Those REITs were bought by opportunistic funds, as opposed to the properties that are on Brookfield’s balance sheet as longer-term holdings. The company has a complex structure that includes a mix of private funds, insurance units and publicly traded affiliates.

Brookfield’s affiliates are the biggest investors in its private funds, accounting for about a quarter of the asset manager’s fee-bearing assets as of the end of September.

The insurance arm, which owns American National and a stake in American Equity Investment Life Holding Co., has absorbed some of the parent company’s real estate assets. Last year, Brookfield’s property unit transferred a partial interest in six office buildings in the US and Canada to Brookfield Reinsurance Ltd., booking total net proceeds of $612 million, according to a filing for Brookfield Property Partners. A few months later, Brookfield said it planned to transfer $1.6 billion of its interest in the real estate flagship funds to its insurance business.

“They were moved across as a more efficient way to own those assets for long-term, provide an added capital base to the insurance business, and those were transacted at fair value and assets that are quarterly valued and reviewed by auditors,” Brookfield Corp. Chief Financial Officer Nicholas Goodman told investors in November.

Brookfield also has been able to weather some bad bets by simply giving up on them, thanks to its embrace of non-recourse debt. That type of financing — which protects a company’s other assets if something goes wrong at one location — has enabled big landlords including Blackstone, Starwood Capital Group and Goldman Sachs to walk away from buildings rather than pour more resources into money losers.

“With non-recourse debt, handing back the keys often seems like a reasonable decision,” said Cedrik LaChance, director of research at Green Street.

Non-recourse debt is costlier than consolidating borrowing at the corporate level, but “pays for itself” during times like these, Kingston said during a September call with investors. It’s essentially a safety net that has allowed Brookfield to default on at least 20 U.S. mall and office properties since the end of 2021 without imperiling the parent company or its credit rating. DBRS Morningstar upgraded the credit rating of Brookfield Corp. in November.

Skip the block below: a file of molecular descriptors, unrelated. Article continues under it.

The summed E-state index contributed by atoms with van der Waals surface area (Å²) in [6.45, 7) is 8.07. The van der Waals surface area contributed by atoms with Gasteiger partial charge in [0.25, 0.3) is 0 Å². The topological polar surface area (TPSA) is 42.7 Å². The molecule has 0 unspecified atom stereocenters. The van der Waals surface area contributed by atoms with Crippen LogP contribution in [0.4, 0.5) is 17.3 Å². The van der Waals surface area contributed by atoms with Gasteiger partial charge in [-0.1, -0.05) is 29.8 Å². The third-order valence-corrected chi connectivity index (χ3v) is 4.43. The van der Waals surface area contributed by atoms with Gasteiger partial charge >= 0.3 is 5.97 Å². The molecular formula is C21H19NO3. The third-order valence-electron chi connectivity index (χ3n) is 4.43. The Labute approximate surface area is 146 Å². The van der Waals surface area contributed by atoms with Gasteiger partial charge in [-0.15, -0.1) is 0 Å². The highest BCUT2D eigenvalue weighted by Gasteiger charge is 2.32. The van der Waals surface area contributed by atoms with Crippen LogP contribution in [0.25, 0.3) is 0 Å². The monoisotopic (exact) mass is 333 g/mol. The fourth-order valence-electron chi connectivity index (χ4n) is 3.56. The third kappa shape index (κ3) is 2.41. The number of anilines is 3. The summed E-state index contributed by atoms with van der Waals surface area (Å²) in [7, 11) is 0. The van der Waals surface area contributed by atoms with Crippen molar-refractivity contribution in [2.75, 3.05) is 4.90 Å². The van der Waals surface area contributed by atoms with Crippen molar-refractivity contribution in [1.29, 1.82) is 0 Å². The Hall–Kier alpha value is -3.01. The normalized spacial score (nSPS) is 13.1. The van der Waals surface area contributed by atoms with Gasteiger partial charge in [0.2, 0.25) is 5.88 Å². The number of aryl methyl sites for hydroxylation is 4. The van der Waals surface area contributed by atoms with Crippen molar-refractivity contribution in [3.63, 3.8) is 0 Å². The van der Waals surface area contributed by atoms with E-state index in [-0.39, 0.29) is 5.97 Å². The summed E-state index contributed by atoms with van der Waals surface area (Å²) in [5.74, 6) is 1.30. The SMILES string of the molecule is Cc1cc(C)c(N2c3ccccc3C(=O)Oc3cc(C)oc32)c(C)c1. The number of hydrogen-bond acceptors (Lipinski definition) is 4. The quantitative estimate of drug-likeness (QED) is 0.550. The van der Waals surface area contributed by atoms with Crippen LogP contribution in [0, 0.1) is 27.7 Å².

Making deals

Brookfield is still making deals and reaping profits. It sold a portfolio of manufactured home communities earlier this month for $325 million, capitalizing on strong demand in that sector. An office and retail building on Paris’s Champs-Elysees sold last year for about $1 billion, more than 25 per cent above Brookfield’s purchase price 18 months earlier.

Still, it’s been slower on other sales, such as an investment in Center Parcs, a U.K. resort owner that it purchased in 2015. Brookfield was considering a sale by late 2019, only to be thwarted by the Covid-19 pandemic. By the time the company resumed the formal process last year — after the resurgence in resort demand from consumers eager to travel after lockdowns — rising interest rates had thinned demand for big-ticket acquisitions. Almost nine years after the company’s initial investment, investors are still waiting for their money back on the deal.

Brookfield sold only nine of 27 investments in a 2015-vintage property fund as of June, according to a presentation by advisory firm Hamilton Lane, though it has sold pieces of many of the others.

While the firm has traditionally topped most competitors in its pace of returning capital, its 2018 fund has been slower than its key rival and what Brookfield investors are used to. Brookfield had given investors in that third opportunistic real estate fund about 22 per cent of their money back as of September, according to a company presentation. A Blackstone real estate fund that was investing in roughly the same time period had returned 40 per cent of capital through September. And in Brookfield’s first property fund, a public pension noted that five years in it had already gotten 89 per cent of its contributions back.

Phillip Goldstein, principal of Bulldog Investors, an investor in Brookfield’s downtown LA offices, said the landlord would have been better off to shed its downtown Los Angeles portfolio. But the tumult of the past several years in commercial real estate changed values in ways that were hard to foresee.

“In retrospect, it’s better to say they should’ve sold the properties,” Goldstein said. “But no one could have predicted the effect on the high-rise office market resulting from Covid.”